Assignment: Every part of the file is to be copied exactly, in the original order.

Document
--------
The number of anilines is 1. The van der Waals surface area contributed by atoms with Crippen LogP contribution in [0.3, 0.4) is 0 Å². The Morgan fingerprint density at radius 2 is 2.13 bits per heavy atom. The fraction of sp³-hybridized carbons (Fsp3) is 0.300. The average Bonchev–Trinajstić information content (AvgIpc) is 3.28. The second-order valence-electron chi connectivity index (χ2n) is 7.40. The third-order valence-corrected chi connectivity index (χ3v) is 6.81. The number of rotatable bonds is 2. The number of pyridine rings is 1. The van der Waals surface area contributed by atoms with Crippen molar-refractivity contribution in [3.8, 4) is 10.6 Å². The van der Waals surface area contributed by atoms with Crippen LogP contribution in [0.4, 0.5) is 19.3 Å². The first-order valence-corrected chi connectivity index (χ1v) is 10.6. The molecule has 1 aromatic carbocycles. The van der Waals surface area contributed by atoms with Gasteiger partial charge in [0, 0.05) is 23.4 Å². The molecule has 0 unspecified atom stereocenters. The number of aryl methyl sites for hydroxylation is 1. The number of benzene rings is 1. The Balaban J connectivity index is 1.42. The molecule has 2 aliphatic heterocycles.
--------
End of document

The number of anilines is 1. The van der Waals surface area contributed by atoms with Crippen LogP contribution in [0.3, 0.4) is 0 Å². The Morgan fingerprint density at radius 2 is 2.13 bits per heavy atom. The fraction of sp³-hybridized carbons (Fsp3) is 0.300. The average Bonchev–Trinajstić information content (AvgIpc) is 3.28. The second-order valence-electron chi connectivity index (χ2n) is 7.40. The third-order valence-corrected chi connectivity index (χ3v) is 6.81. The number of rotatable bonds is 2. The number of pyridine rings is 1. The van der Waals surface area contributed by atoms with Crippen molar-refractivity contribution in [3.8, 4) is 10.6 Å². The van der Waals surface area contributed by atoms with Crippen LogP contribution in [0.4, 0.5) is 19.3 Å². The first-order valence-corrected chi connectivity index (χ1v) is 10.6. The molecule has 1 aromatic carbocycles. The van der Waals surface area contributed by atoms with Gasteiger partial charge in [0, 0.05) is 23.4 Å². The molecule has 0 unspecified atom stereocenters. The number of aryl methyl sites for hydroxylation is 1. The number of benzene rings is 1. The Balaban J connectivity index is 1.42. The molecule has 2 aliphatic heterocycles.